The comedic journeys of Bob Hope and Bing Crosby continue with Road to Singapore. Crosby and Hope travel the world as playboy sailors who would rather sit out their romantic attachments and family obligations by running off to Singapore - where things only become hilariously more complicated. Kino Lorber continues their releases of Road films delivering Singapore in fine order with a solid A/V presentation and a couple of bonus features. Fans will want to make sure to add this to the collection. Recommended.
Josh Mallon (Bing Crosby) comes from a long line of sailing Mallons. A Fifth generation sailor, he has dreams of staying out to sea while his father (Charles Coburn) and his fiancé Judith (Gloria Wycott) would rather keep the young man landlocked in an office managing the family fortune. Stealing away with his old pal Ace (Bob Hope), the two glob-trotting bachelors end up in Singapore hoping to leave their troubles behind them. But when they meet the sultry singer Mima (Dorothy Lamour) their troubles go from bad to worse as they duel for her affections.
There's nothing at all complicated with Bing Crosby and Bob Hope's Road films and Road to Singapore is no exception. Think of a classic television series where the plot and the characters are virtually the same from episode to episode and you have a pretty good idea of what each Road film has to offer. Change the names and locations a little bit, but the circumstances are largely the same - which isn't a bad thing at all! Crosby and Hope are a terrific comedic duo coupled with their regular foil Dorothy Lamour and the trio are still in great form with Singapore.
The comedic hijinks are a laugh a minute as Crosby and Hope work off one another slinging one-liners and gags back at each other with ease. When it comes time for a little song and dance, the pair are able performers adding a little extra showmanship to the comedy. Dorothy Lamour again holds her own against the two gag masters often upstaging the show. For a little extra entertainment value, a very young Anthony Quinn arrives as Caesar the spurned performance partner of Mima who has it in for Bing and Bob. He doesn't get a lot of screen time, but it's pretty wild seeing the acting legend so young.
In and out inside of 85-minutes, Road to Singapore is never boring and gives plenty of great laughs. It's certainly not complicated, but it doesn't need to be for it to be successful. Even as the first of the seven Road films Crosby and Hope had their act honed and was a well-oiled machine of song and dance and great laughs. If you're stuck looking for some worthwhile light entertainment take the Road to Singapore. It'll get you where you need to go.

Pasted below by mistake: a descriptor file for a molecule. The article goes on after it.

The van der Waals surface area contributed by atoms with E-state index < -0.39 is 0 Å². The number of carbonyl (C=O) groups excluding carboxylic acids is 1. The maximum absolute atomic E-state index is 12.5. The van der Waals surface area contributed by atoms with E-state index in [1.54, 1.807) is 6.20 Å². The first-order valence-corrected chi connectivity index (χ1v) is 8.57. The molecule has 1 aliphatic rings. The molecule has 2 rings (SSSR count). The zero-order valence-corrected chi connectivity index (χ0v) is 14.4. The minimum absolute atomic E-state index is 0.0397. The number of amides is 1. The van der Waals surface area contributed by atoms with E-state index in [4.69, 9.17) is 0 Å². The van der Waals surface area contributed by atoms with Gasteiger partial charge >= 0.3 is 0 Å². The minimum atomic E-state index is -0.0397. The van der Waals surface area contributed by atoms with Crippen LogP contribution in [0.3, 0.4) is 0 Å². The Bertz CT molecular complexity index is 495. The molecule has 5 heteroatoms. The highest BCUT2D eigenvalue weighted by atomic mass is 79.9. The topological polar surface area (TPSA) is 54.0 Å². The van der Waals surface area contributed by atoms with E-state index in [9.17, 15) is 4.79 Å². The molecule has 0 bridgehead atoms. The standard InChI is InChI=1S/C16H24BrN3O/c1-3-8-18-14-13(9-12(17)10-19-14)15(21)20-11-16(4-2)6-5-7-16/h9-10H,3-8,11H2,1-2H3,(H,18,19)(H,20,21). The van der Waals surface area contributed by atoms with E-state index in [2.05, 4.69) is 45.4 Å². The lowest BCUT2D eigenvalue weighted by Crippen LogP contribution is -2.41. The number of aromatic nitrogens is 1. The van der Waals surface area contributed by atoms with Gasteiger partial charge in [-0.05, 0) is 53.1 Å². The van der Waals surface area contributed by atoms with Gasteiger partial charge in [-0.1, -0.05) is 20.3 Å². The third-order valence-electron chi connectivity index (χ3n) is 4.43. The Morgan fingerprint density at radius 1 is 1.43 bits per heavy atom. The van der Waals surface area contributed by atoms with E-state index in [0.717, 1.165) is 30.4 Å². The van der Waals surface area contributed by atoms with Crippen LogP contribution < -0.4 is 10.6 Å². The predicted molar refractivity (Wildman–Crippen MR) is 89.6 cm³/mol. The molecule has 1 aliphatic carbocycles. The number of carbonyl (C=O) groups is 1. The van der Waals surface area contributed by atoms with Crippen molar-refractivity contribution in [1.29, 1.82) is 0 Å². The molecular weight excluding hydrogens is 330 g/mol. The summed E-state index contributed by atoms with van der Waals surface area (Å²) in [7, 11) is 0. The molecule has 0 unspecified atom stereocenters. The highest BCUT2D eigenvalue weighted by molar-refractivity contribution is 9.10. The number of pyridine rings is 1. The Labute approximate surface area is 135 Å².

Vital Disc Stats: The Blu-ray
Road to Singapore travels its way to Blu-ray courtesy of Kino Lorber and their Studio Classics label. Pressed on a Region A locked BD-25 disc, the disc is housed in a standard sturdy case. The disc loads directly to a static image main menu with traditional navigation options.
Road to Singapore delivers the comedy gold with an aged but still very impressive 1080p 1.37:1 transfer. Much of the film looks fantastic offering up crystal clear details with a stable grain presence to deliver a nicely filmic appearance. The only real negative to this show is that there are some rough patches where speckling and small scratches become more prominent. Thankfully, those moments are very brief and don't distract from the show. As I said details are nice and strong letting you appreciate fine facial features, clothing, and the rather impressive set design work that went into creating a convincing Singapore set complete with a riverfront house. Greyscale is in great shape giving plenty of shadow and deep inky black levels to the show without any serious signs of crush. Depth is appreciable. All around aside from some of the age-related wear and tear, this is a very nice looking transfer.
Road to Singapore gets a lot of mileage out of its DTS-HD MA 2.0 mono track. Dialogue is crystal clear and the song and dance numbers are great. Scoring is a bit minimal and incidental but it comes through nicely. Sound effects are on the same path as there's not much call for dramatic atmospherics when each scene was obviously shot on a soundstage. The only real issue of note is some slight hiss and a couple of age pops here and there, but none of the wear and tear is too distracting.
Outside of some archival features and trailers, there isn't a whole lot to the bonus features package for Road to Singapore. With that, the two Bob Hope-focused features is a nice little look at the man's career and the work that he did to entertain the troops.
Road to Singapore is a solid song-and-dance comedy with Bing, Bob, and Dorothy doing what they do best. It's a silly show that revels in its over-the-top premise and slings the jokes faster than you can keep up with. Watching this one it's really no surprise that the film spawned six sequels that all hold their own. If you're a fan of the series, this is where it all began. Kino Lorber delivers a nice Blu-ray release with a strong A/V presentation and a couple of nice archival bonus features highlighting the career and contributions of Bob Hope. Whether you're a fan of the series or just need a good laugh, Road to Singapore is Recommended.